According to the Chinese calendar, 2007 was the Year of the Pig, and so I resolved to eat as much pork as possible.
By all counts, I completed my objective with resounding success and probably ate more pork than should be eaten in a 12-month period. This year, early February ushered in the Year of the Rat, and though I don't anticipate upping my rat-intake, I did commemorate the holiday with another screening of Ratatouille, my favorite rat-centric food movie, and a multi-meal celebration that I expect might still be going on as you read this, since the New Year festival lasts for two weeks. We Chinese know how to get down, so long as food is involved.
The festivities began with a friend's Chinese New Year's Day dinner, a potluck of assorted Chinese takeaway that included lots of sparkling wine, which actually goes really well with Chinese food. My contribution was a couple dozen crescent-shaped barbecue pork buns that I picked up from Jasmine Restaurant's takeout shop (4609 Convoy St., Kearny Mesa). They're made with a sesame-seed-flecked flaky pastry, a better wrap for the soft, sweet meat than the doughy variety you usually find in dim sum carts.
Instead of the familiar Tsingtao beer, I found a six-pack of Harbin beer—from my mom's hometown in China's northern Heilongjiang province—in an adjacent Asian market. For that reason alone, I wanted to like it, but it was a watery, tasteless Asian equivalent of Budweiser and not much worth drinking.
One friend came bearing paper cartons from his favorite neighborhood Chinese restaurant, Mandarin House. He rolls with his own pu-pu platter, so he bought the edibles to fill each compartment of the wooden tray. Since I was raised on bean curd, fish bellies and chicken feet, pu-pu platters—with their built-in hibachi grill—have always seemed exotic to me. I can't say I'll be ordering it regularly, though the shrimp toast was tasty and holding any food over a fire is pretty fun.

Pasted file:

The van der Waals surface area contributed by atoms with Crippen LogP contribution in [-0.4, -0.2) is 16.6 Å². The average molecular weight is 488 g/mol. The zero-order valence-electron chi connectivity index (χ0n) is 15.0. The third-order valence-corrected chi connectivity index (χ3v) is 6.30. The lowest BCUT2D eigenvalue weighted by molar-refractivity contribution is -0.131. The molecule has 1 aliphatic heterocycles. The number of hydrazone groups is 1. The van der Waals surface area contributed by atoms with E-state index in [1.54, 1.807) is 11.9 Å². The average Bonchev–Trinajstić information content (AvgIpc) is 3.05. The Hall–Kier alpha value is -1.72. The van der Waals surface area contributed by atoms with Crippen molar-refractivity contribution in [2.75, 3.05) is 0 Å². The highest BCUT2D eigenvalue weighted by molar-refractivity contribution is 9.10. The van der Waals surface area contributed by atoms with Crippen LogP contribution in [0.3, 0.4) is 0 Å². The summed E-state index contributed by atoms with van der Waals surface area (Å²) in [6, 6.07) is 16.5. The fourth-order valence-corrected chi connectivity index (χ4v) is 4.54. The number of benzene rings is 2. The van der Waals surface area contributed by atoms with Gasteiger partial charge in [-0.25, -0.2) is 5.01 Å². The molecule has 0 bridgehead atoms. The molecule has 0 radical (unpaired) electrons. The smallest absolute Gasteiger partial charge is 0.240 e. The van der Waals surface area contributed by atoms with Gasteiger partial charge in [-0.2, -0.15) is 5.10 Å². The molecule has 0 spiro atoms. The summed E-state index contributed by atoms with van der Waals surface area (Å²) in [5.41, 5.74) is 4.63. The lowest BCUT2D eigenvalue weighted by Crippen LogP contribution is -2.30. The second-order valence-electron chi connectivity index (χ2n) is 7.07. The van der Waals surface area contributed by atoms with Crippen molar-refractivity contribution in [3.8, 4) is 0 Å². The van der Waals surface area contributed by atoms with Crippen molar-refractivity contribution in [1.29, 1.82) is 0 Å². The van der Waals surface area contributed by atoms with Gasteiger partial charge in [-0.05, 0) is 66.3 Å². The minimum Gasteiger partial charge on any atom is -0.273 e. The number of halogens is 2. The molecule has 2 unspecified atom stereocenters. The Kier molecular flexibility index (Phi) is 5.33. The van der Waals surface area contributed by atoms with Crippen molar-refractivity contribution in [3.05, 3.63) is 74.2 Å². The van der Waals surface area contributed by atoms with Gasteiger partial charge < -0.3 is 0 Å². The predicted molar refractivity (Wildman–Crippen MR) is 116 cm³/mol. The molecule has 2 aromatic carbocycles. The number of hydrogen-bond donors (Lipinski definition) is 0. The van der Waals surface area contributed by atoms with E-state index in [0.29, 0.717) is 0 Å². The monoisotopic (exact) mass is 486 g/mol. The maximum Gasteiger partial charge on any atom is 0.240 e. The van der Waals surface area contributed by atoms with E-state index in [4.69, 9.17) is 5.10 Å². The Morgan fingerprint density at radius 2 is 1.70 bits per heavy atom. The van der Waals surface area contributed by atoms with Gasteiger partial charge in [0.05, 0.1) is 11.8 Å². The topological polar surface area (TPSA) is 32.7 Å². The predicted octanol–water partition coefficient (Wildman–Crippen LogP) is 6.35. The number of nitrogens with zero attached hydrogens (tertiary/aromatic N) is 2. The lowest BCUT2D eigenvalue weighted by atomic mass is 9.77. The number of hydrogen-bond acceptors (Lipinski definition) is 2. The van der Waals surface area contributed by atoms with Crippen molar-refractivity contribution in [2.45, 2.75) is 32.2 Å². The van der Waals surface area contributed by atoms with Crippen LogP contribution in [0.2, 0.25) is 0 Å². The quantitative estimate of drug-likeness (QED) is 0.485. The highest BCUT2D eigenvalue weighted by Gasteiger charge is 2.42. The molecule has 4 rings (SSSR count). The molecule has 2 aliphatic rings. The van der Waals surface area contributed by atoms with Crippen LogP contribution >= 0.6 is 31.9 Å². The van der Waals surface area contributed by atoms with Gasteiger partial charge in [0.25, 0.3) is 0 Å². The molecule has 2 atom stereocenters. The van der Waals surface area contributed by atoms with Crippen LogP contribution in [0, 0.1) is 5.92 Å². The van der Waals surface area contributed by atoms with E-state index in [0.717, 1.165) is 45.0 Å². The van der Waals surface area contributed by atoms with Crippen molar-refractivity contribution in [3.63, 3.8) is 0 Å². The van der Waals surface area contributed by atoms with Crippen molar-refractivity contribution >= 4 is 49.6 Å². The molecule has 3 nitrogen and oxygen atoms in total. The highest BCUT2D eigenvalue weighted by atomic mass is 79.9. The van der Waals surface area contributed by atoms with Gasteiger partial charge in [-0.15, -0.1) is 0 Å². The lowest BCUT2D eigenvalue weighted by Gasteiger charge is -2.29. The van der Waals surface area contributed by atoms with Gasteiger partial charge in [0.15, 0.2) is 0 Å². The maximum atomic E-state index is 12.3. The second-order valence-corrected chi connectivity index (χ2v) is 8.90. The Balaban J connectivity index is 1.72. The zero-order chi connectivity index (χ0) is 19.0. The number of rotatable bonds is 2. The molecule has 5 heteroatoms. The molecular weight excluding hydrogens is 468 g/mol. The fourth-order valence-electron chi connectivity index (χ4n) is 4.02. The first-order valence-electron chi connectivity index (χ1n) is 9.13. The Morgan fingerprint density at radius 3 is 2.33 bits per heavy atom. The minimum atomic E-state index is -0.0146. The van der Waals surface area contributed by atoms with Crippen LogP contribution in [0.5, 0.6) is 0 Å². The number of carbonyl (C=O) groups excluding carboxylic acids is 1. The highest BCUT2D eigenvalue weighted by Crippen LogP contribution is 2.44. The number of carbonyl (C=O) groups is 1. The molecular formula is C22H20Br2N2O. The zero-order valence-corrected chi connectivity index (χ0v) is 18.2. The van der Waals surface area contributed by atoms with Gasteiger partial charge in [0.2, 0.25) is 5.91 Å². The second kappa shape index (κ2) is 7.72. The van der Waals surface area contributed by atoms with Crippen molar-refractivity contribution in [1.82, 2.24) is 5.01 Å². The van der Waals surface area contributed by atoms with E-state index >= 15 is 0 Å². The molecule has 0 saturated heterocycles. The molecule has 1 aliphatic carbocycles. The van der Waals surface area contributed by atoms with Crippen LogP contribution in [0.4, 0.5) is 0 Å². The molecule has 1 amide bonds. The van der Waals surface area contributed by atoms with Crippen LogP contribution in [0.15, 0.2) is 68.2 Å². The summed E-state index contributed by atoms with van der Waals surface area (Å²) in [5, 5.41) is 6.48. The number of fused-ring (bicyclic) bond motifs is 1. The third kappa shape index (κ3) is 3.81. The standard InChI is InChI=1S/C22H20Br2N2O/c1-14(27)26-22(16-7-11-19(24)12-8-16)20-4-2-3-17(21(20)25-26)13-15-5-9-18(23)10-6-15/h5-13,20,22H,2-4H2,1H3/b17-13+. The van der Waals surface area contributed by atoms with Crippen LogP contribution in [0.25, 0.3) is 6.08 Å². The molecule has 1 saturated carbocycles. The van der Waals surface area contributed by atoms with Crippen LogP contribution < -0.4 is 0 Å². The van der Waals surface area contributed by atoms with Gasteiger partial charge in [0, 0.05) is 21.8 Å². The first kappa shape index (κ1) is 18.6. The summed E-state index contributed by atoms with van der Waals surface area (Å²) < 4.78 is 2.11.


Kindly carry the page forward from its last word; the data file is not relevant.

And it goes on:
I hadn't yet been to Mandarin House's Bankers Hill location (2604 Fifth Ave.), though I grew up going to Mandarin Garden in Mira Mesa, a similar early-'80s Chinese restaurant. My family always insisted on ordering authentic dishes that weren't on the menu, but I was occasionally allowed the nontraditional Shirley Temple, its garish red color so alluringly adult. Hearing my friend talk about Mandarin House made me feel a little nostalgic, so the next night we stopped in for a drink. Martin, the manager, greeted us warmly and slid behind the bar to mix us a Volcano, just one of the retro tiki drinks still on the menu. It's served aflame, in a hula-girl-adorned vessel from which we sipped with 2-foot-long straws.
As fun as that was, I was still craving the Chinese food I grew up with, the kind that engages my taste buds like no other, so the next night, the family and I went to Dede's (4647 Convoy St., Kearny Mesa), whose style of spicy Sichuan food features chilies galore in their fresh, dried, fried and pickled forms. Dede's is probably best known for its hotpot, an all-you-can-eat deal for $20 to $25 per person, but I prefer ordering off the menu for more variety. I love the cold appetizer cart, from which you can choose three items for $5.99. I usually go for tender stalks of marinated bamboo shoots, savory mustard greens and then something a little more challenging like chicken gizzards, pig ears or beef tendon. Fried frog legs arrive covered in blanket of dried chilies that must be excavated to get to the spicy, crispy nuggets below. I like the special pork chops, too, stir fried with heaps of cilantro stems and squash, sautéed until tender, in a salty egg sauce.
Days later, Chinese food was still on the brain, so I took a couple co-workers to Golden City (5375 Kearny Villa Road, Kearny Mesa), whose home-style cooking is a pretty regular fix for me. None of its lunch specials exceed $6 or $7, and most of it is much more interesting than the usual lunch-combo meals. The Kwai Fei chicken is deceptively tasty—the bland color of the chicken pieces conceals a depth of flavor that comes from a long steaming that allows salt and herbs to fully penetrate into the meat. It's served with a ginger and scallion sauce that's been drizzled with hot oil to make a fragrant condiment. Though it could probably make anything taste good, I like it best on white rice.
The similarly simple braised Yee Mein, with Chinese mushrooms in an oyster sauce, were also a must-eat, mainly for their deliciousness but also for their auspicious nature, as noodles are a New Year food that symbolizes a long life. And man, do I hope that's the case, because I've got a lot of eating to do.